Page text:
David Horowitz: Winning in Court Without a Liar
A collection of excerpts from David’s Podcasts with visual titles added to increase the emphasis on info and important points. NOTE: More videos will be added over time.
Find all David’s original, complete Podcasts HERE or below [anchor.fm/anknee-adom/]
Contact David Directly on his Website: http://BulletProofSolutions.org/
Click the title to open the video (episode excerpts w text notes)
Some related content produced by jd on:
Full Podcast Episodes (audio only)
***** FREE MEMBER LEVEL ONLY CONTENT! You can sign up as Free Member to get access! *****
From Davids Home page:
Learn how to defend yourself or bring a case in court without a LIAR/LAWYER
“An attorney at law is an officer in a court of justice who is employed by a party in a cause to manage the same for him. … Clients are also called ‘wards of the court’ in regard to their relationship with their attorneys.” Volume 7, section 2, pages 795-96, CORPUS JURIS SECUNDUM; Spilker v. Hankin, 188 F.2d 35, 37-38 (D.C. Cir. 1951).
Who does an attorney really work for?
“Thus, an attorney occupies a dual position which imposes dual obligations. His first duty is to the courts and the public, not to the client, and whenever the duties to his client conflict with those he owes as an officer of the court in the administration of justice, the former must yield to the latter.” (Emphasis supplied.) Volume 7, section 4, pages 801-02, CORPUS JURIS SECUNDUM.
“While lawyers owe a duty to their clients, they owe a primary duty to the administration of justice. They profess to be, and they are, officers of the court. If it is their duty to their clients to wage a vigorous struggle, it is their duty also not to dissimulate.” (Emphasis supplied.) Daniel v. Penrod Drilling Company, 303 F.Supp. 1056, 1059 (E.D. Louisiana 1975).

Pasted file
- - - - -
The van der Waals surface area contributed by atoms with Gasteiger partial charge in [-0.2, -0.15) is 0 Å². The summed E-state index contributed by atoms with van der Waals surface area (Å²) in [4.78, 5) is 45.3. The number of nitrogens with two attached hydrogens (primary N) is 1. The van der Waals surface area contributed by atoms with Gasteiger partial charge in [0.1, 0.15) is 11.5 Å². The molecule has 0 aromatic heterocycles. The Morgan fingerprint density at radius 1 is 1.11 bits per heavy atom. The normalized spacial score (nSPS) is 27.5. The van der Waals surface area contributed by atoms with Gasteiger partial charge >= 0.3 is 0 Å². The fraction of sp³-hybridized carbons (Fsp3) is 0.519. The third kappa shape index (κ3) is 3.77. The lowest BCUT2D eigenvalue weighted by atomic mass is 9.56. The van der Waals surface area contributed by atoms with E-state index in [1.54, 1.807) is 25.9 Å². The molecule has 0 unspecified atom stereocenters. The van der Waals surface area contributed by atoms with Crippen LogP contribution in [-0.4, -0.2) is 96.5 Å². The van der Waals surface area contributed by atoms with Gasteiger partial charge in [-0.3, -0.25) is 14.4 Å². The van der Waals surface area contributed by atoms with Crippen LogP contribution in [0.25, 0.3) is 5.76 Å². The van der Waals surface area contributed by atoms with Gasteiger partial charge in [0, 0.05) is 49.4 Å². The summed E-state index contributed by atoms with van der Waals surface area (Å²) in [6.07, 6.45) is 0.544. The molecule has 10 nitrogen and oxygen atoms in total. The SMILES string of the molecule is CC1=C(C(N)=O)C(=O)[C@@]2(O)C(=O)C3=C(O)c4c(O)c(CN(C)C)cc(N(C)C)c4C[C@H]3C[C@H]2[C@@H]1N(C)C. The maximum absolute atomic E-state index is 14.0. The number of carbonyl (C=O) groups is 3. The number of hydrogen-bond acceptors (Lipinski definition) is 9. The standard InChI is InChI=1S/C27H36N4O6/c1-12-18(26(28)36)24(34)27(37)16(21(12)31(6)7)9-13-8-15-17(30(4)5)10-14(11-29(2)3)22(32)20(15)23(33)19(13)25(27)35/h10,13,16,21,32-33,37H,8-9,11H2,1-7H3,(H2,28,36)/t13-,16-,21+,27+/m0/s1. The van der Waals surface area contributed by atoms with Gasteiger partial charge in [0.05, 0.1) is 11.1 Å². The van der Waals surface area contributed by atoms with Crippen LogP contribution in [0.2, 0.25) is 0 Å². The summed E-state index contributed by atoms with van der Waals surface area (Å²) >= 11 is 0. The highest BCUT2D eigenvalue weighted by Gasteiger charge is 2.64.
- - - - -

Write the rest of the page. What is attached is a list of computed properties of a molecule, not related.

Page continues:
An attorney “never ceases to be an officer of the court when serving as a lawyer for a litigant.” Katris v. Immigration & Naturalization Serv., 562 F.2d 866, 869 (2nd Cir. 1977).
In fact, attorneys can fail to investigate relevant facts; fail to prepare properly for a pretrial conference, the trial or for sentencing; make mistakes of fact and law; commit procedural errors such as missing deadlines for raising arguments or filing motions; fail to introduce exculpatory evidence and in fact provide ineffective assistance of counsel and not only get away with it but get paid simply for “representing” their client! See Strickland v. Washington, 466 U.S. 668 (1984).
Are you ready to set up your Private Trust Estate structure?
CONTACT David (tell him jd sent you):
***** FREE MEMBER LEVEL ONLY CONTENT! You can sign up as Free Member to get access! *********** SILVER MEMBERS ONLY CONTENT! Please upgrade to access it! ******